Oh, and I'd swap the +-*/ divide keys to the more familiar

* /

+ -

Quote:
Good luck, I can't wait to see the hardware!

I should get the LCD's and case tomorrow, and I'll hopefully have a circuit soon once I figure out what processor it's going to have, and a few other key component choices. And then comes the PCB which will give us some real hardware to play with and stick in the box.

I have to talk to a membrane keypad place to see what's possible, that's a pretty crucial step. At present I don't know if they can do the key spacing, what they can offer for a display window (cutout or clear window), colours etc.

I already have a 3D model spinning on my screen , but doesn't help much :->

Dave.

Edited: 20 Apr 2009, 7:44 p.m.


#86

Quote:
I don't think the dual key system will work, as people already complain the keys are already cramped with a single finger.

OK, I think you are probably right.

Quote:
Simpler to have F1-F6 on the sides, and F7-F10 on the 4 keys below the display I think.

My only objection to this would be that in your latest design, F1 to F6 would be dedicated soft keys (which is great), while F7-F10 would still require other keys to do double-duty. Also, this would break the nice symmetry of having the soft-key label directly left or right of the function name in the display.

With the above said, your latest rendition looks great, much better than my simple rendition.

Jeff

...

#87

A question: why are people putting - and / at the edge not + and * ???

On my uWatch, accessing edge keys seems a lot easier than those in the middle. Maybe something to do with my fat and clumsy fingers, but I'm surprised nobody else has noticed this.

- Pauli

#88

Here is a quick 3D mock-up with 6 extra buttons:

Yes, the case is the real actual case I'll be using (without cutouts).

The 6 extra buttons isn't too bad, and all still on 6mm spacing.
The soft keys deliberately left blank for visual appeal, although you could argue that they should be used for something when not in MENU mode. MENU mode could be left on permanently if the keys are blank, but that would reduce the usable screen area.

As you can see, probably room for more keys on top if you wanted to cram them on, but it's probably already pushing the boundary of visual appeal.

The alpha key would be in the upper right corner to match the location on the overlay, so maybe no need for a label. MODE and NAV keys on the side somewhere.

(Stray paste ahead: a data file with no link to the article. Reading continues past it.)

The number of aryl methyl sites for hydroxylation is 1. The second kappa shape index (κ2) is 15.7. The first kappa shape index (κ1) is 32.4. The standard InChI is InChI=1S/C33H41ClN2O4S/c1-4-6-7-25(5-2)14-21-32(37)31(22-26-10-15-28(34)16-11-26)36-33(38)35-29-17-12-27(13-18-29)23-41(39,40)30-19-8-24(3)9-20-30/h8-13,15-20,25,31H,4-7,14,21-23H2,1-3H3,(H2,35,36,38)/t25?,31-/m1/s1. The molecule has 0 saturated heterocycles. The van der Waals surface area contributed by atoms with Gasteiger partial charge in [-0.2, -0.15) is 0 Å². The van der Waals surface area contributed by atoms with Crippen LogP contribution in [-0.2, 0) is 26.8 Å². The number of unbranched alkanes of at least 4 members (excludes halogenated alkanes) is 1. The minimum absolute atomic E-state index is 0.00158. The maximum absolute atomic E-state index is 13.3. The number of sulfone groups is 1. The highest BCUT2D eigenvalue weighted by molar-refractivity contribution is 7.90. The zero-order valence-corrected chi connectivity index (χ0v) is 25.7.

Dave.

Edited: 20 Apr 2009, 9:11 p.m.


#89

The alphabetics running left to right, bottom to top????


- Pauli


#90

Quote:
The alphabetics running left to right, bottom to top????

Sorry, I'm a PCB designer, and origin is always bottom left, so that's how my mind thinks!

Is there an industry defacto alternative?

Dave.


#91

Left to right, top to bottom is pretty common.

- Pauli


#92

Quote:
Left to right, top to bottom is pretty common.

Somehow that just doesn't "feel right" with the keys split at the top.
Comments?

Dave.


#93

Like it is (ie bottom to top), the alphabet conveniently stops before the "C" key. clearly the C (or delete) key must be available whilst entering text. Going to to bottom, this key would have to be skipped.

Additionally, im wondering if the top left key (opposite C) should be labelled "shift" or "2nd" or "F" (?) or something, as a general 2nd function key. right now on the uW1, 2nd page operation is part of the menu system which means it has to occupy one of the soft menu keys on every page. Having a dedicated key would allieviate this. Do we really need X<>Y on a dedicated key (eg could it be a shifted op?). It would be nice to have the 6 soft keys free of baggage.

Further to this idea. i suggest the alphabet labelling skip this shift key, so that the labelling is like it is, but the top right soft menu keys gets to be "Z" (just before C). This creates a nice symmetry and allows a shift/2nd/whatever key to be available whilst entering text (lowercase/punctuation etc. etc). would be a route to more characters and other stuff.

Also, the shift/2nd key could be generically useful all over.

?


#94

Quote:
Do we really need X<>Y on a dedicated key?

In my opinion, yes!
Quote:
It would be nice to have the 6 soft keys free of baggage.

Doesn't Dave's latest incarnation do so, i.e, aren't the six-soft keys dedicated soft-keys?

...


#95

In RPN mode, the arrow keys can duplicate as roll up/down, x<>y and del. This is why my design (see above) does not offer these. I tried to avoid a too "calculatric" legend and therefore have put the few calc keys like sqrt, E or the parentheses on 2nd functions and have put more generic keys like ESC (duplicates as clear) in prominent places. Without a true 3x4 numeric keypad, arranging the digits bottom to top is not neccessary. Having 1-4 right below the display make it easy to use them for function keys. Mem is meant as a generic way to store/retrieve information und should act as a means of storing/recalling numbers in calc mode (Mem+1:RCL 1, Shift+Mem+1:STO 1)